It didn’t take Aaron Judge long to turn things around since I last wrote about him, huh? Well, he did go 0-for-9 with 7 strikeouts in the two games following that post, but Judge has been on a tear ever since. Entering last night’s game against Seattle, the right fielder had a 212 wRC+ in his previous 35 plate appearances. Yes, it’s always important to be skeptical of a small sample size, but some mechanical adjustments could be driving his torrid stretch.
Before Judge got hot, a couple of his biggest statistical concerns were his pull and ground ball rates. We’ve grown used to Judge launching majestic homers to left field, and yet, he didn’t pull his first homer of 2019 until a week ago. Nonetheless, not pulling the ball wouldn’t have been such a big deal had he not been hitting so many ground balls.
When I wrote about Judge a couple weeks ago, I hypothesized that a lower called strike zone against him might have unintentionally caused him to alter his approach and result in more grounders. I also wondered if his oblique still hampered him. Whatever the case was, things have changed for the better.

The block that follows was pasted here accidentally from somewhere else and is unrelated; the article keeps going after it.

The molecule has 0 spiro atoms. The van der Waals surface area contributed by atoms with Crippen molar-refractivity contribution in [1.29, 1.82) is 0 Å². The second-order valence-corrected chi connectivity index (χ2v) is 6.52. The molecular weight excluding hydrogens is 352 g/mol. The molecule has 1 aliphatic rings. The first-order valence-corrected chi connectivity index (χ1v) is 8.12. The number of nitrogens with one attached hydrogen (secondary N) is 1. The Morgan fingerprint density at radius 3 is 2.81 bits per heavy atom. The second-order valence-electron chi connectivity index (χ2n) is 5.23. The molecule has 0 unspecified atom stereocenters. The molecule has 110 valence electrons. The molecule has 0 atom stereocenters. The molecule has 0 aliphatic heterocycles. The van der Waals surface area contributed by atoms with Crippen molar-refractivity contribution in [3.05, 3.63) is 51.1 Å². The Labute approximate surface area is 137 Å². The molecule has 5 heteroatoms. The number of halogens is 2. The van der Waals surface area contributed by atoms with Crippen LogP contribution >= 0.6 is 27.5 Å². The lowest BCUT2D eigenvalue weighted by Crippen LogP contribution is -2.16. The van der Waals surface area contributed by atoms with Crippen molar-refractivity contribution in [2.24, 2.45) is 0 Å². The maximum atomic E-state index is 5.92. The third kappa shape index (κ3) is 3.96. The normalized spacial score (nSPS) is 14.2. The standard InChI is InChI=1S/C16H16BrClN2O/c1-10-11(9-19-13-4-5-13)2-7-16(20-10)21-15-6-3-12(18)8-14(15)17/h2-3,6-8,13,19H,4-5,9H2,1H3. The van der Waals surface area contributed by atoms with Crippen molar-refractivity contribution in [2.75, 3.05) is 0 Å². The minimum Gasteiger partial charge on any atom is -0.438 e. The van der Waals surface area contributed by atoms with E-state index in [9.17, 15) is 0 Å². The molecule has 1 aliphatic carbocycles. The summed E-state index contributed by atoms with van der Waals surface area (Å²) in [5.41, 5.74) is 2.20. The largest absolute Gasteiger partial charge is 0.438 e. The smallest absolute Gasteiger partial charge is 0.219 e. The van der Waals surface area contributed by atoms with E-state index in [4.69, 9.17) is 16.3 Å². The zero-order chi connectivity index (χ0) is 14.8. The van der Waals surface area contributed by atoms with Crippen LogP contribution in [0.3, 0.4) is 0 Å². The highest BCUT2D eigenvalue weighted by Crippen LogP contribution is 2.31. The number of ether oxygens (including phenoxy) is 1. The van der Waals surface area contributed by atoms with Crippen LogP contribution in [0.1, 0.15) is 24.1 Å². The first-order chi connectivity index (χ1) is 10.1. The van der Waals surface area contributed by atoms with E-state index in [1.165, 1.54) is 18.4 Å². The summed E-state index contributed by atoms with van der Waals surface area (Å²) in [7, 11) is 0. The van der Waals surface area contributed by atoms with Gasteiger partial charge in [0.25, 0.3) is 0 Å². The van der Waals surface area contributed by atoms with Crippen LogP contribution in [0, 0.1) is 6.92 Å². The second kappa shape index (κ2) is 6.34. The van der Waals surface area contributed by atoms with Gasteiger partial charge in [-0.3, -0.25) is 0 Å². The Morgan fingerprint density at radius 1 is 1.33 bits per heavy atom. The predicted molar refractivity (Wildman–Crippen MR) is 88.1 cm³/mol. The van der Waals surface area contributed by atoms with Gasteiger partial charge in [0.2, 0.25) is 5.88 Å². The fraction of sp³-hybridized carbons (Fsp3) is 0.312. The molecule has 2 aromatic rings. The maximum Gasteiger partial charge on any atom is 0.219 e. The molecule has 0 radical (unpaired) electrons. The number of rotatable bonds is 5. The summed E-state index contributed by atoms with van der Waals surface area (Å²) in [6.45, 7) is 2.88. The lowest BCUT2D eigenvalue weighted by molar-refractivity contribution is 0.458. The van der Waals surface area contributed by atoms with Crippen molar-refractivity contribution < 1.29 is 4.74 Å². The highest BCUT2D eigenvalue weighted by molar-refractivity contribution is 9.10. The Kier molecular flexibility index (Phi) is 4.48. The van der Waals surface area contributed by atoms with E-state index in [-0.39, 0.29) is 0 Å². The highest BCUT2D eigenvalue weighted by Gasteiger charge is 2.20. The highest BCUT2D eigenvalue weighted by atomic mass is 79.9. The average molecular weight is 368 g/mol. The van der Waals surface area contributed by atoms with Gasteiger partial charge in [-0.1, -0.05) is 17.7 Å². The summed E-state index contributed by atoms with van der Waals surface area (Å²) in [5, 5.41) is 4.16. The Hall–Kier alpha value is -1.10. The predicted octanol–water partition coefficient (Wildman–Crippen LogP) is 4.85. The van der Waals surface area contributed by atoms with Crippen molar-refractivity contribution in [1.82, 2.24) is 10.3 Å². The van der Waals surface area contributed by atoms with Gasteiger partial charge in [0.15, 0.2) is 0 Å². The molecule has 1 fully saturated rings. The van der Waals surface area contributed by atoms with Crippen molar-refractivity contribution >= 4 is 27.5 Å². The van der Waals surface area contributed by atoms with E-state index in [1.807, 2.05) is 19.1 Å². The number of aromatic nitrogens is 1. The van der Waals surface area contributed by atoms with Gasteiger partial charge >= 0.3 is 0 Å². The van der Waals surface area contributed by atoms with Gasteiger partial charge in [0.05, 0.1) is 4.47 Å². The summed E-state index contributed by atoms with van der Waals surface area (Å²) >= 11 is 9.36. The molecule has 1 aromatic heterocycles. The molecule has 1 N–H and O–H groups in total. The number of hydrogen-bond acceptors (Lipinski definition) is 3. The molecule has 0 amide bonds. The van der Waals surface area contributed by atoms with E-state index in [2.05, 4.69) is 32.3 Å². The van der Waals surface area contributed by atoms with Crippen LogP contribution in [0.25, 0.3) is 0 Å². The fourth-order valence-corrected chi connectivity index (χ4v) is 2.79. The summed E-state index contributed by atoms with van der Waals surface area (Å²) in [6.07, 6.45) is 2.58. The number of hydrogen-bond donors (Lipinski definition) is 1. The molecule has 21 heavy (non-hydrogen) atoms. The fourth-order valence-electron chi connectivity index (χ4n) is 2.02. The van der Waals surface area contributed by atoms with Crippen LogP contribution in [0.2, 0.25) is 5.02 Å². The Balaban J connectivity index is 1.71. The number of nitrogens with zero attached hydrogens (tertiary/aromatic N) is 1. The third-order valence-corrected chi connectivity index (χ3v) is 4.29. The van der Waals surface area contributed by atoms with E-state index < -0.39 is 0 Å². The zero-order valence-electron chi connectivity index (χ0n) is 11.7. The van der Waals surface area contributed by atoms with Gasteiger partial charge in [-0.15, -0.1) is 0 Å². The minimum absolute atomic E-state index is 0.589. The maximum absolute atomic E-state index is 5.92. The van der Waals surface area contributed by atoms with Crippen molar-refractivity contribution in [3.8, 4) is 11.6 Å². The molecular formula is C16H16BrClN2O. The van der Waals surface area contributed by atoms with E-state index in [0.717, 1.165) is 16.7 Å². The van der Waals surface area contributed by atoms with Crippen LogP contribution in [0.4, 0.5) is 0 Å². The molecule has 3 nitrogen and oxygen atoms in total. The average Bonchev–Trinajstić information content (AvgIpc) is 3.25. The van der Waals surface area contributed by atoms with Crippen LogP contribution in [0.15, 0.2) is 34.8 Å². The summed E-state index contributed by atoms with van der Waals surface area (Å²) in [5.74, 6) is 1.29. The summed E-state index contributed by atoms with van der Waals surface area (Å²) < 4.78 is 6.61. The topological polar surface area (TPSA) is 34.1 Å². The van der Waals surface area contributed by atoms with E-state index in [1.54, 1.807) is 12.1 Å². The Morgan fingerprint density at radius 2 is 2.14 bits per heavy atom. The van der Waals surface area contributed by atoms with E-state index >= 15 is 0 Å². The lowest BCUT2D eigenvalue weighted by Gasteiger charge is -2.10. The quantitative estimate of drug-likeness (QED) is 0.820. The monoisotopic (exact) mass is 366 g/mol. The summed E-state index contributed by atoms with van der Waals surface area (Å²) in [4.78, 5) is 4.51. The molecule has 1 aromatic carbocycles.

Would you look at that: the 27 year-old is pulling and lifting the ball lately, and in turn his offensive output is on the rise. All of this is very good news.
So, how did Judge turn his season around on a dime? He’s been a notorious tinkerer throughout his career, so it should come as no surprise that he’s made an adjustment. Take a look at this:
On the left is Judge against Orioles’ Tom Eshelman on August 12th. On the right, it’s Judge vs. Mike Clevinger on August 18th. There are a couple of notable changes. One, Judge appears to have opened his stance. Additionally, he altered his hand position.
Now, I’m also going to show you how his stance changed against southpaws, because it caught me off guard:
It looks like Judge made a similar tweak with his hands against lefties. However, and maybe this is just me, but I think he closed his stance a tad against southpaws. If I’m right, that’s the opposite of what he did against righties.
I’m not going to pretend I’m an expert on hitting mechanics, so I’m not totally sure why these adjustments would help. My guess, at least in the screenshots against right handers, is that opening his stance is more conducive to pulling the ball. I couldn’t tell you what his hand position means, but perhaps he just feels more comfortable where they are now.
Anyway, the point here is that Judge has had recent success that coincides with a change in the batter’s box. Of course, correlation doesn’t equal causation, but it does make for a plausible theory at the moment. Ultimately, I think we can all stop worrying about Judge. And to think: the Yankees have played incredibly well without him at full bore. The big man is back, and it’s glorious.